A few weeks ago I answered questions about hospitality on Instagram. The questions and my answers were not saved, so I am sharing some of what I said here in a blog post for permanent reference! The topic of hospitality is near and dear to my heart. I truly believe it is both a lost art and a gospel mandate; people are most comfortable opening up their hearts and lives in context of a home. Further, most Christians know they should share and live their faith in community, but because hospitality is not prioritized, this faith-sharing never actually happens.
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As I limited my time on technology and social media last year, I found myself drawn toward email for keeping up with friends and the world. Isn’t it funny how email was the first “big thing” and it’s still here?? I’ve found that reading longform newsletters and blog posts is much more refreshing than the 15-second hits of Instagram and Facebook. There’s more room for explanation and context, more room to sit and read instead of tapping through.
Since reading The Tech Wise Family by Andy Crouch a few years ago, I’ve worked hard to create boundaries with my phone, laptop and TV. Though we aren’t anywhere near as strict as the Crouch family, we do endeavor to have tech boundaries in place. The quarantine of 2020, however, really did a number on our family culture. I don’t regret the increase in family TV time (we probably watched five seasons of Forged in Fire and the Great British Baking Show, each, plus other favorites) but going into the new year and a new school semester for the girls we need to get back to our boundaries.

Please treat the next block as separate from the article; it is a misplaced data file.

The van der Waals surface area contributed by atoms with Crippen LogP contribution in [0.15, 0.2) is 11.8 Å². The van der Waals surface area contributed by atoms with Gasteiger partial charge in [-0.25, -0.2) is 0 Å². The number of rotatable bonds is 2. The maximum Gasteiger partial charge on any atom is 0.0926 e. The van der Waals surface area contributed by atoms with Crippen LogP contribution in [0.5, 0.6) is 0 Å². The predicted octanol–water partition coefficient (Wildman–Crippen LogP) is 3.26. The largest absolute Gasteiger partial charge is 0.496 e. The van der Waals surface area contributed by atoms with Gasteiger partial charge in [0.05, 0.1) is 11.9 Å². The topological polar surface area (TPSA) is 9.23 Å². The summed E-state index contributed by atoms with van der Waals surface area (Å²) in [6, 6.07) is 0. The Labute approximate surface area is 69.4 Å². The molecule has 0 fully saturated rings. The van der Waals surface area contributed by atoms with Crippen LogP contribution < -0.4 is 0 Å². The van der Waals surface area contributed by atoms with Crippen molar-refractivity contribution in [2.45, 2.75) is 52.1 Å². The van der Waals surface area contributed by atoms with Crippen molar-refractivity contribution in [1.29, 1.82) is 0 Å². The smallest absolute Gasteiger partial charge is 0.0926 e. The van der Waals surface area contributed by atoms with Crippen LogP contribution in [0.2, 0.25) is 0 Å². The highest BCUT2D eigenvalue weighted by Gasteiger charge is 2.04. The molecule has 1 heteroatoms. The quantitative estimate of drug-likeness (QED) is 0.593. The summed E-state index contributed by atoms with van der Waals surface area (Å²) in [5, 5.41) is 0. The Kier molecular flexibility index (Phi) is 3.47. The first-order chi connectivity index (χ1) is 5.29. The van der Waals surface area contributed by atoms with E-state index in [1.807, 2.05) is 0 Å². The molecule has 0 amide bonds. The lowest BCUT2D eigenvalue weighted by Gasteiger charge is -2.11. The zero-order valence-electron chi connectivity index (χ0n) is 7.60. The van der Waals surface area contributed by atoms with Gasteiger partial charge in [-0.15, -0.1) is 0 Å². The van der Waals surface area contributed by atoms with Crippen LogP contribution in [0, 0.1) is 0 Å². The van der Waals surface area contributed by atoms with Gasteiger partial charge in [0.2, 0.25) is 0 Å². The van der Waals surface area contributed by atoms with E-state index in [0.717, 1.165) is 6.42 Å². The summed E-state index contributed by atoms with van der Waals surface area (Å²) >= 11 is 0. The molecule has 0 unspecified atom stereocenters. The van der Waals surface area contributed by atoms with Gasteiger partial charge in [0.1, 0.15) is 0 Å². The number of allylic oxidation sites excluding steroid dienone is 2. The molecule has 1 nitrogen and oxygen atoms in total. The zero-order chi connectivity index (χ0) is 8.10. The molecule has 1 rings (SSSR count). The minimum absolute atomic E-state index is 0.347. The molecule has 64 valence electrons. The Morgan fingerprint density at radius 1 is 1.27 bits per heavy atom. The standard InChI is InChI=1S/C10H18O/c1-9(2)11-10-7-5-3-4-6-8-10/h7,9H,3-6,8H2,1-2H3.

What is a vision in terms of life as a woman? The Dictionary defines it as the “the act or power of anticipating that which will or may come to be”. Synonyms are perception and discernment. But being a visionary does not mean becoming a professional worrywart. To understand what it means to have vision and thus, how to keep it, we must see how it directly impacts our lives.
Who on earth uses FIVE different planners? …That would be me. And honestly? I use every one of them! Each of these planners serves a different purpose in my life, but they all work together to help me prioritize the right things in the right seasons.
I have a unique approach to productivity; one I don’t think we see often in this culture.
I believe rest is essential to a productive life.
I am SO excited to share this glimpse of my goal planning process. For three years now I’ve used Lara Casey’s Powersheets, a goal planning workbook designed to help people of ALL personalities determine God’s priorities for their lives. Through a detailed preparation process, you determine your goals for the year, then break those goals down into monthly, weekly, and daily tasks.
Productivity by itself is not an end; it’s a means. As believers, we should strive for grace-based productivity in our work hours (whether in an actual workplace or in the home) so we can be completely present and at rest with the people who matter most. Everything I teach on productivity points to this end!
I’m often asked how I read so much. I’ve shared my tips for adding more reading to your life on the blog before (along with my book lists)! But I’m also asked how I retain what I’m reading – especially since I read four to five books at once. Today I’ll share all my favorite tips for reading more and retaining what you read so you can use it in daily life!
February in Michigan is one of those in-between months where people start complaining about the length of winter (let’s be real: that’s every month of winter in Michigan!). Since we can anticipate a solid nine more weeks of winter, possibly more, we have to get creative in February when it comes to activities and making the cold more liveable.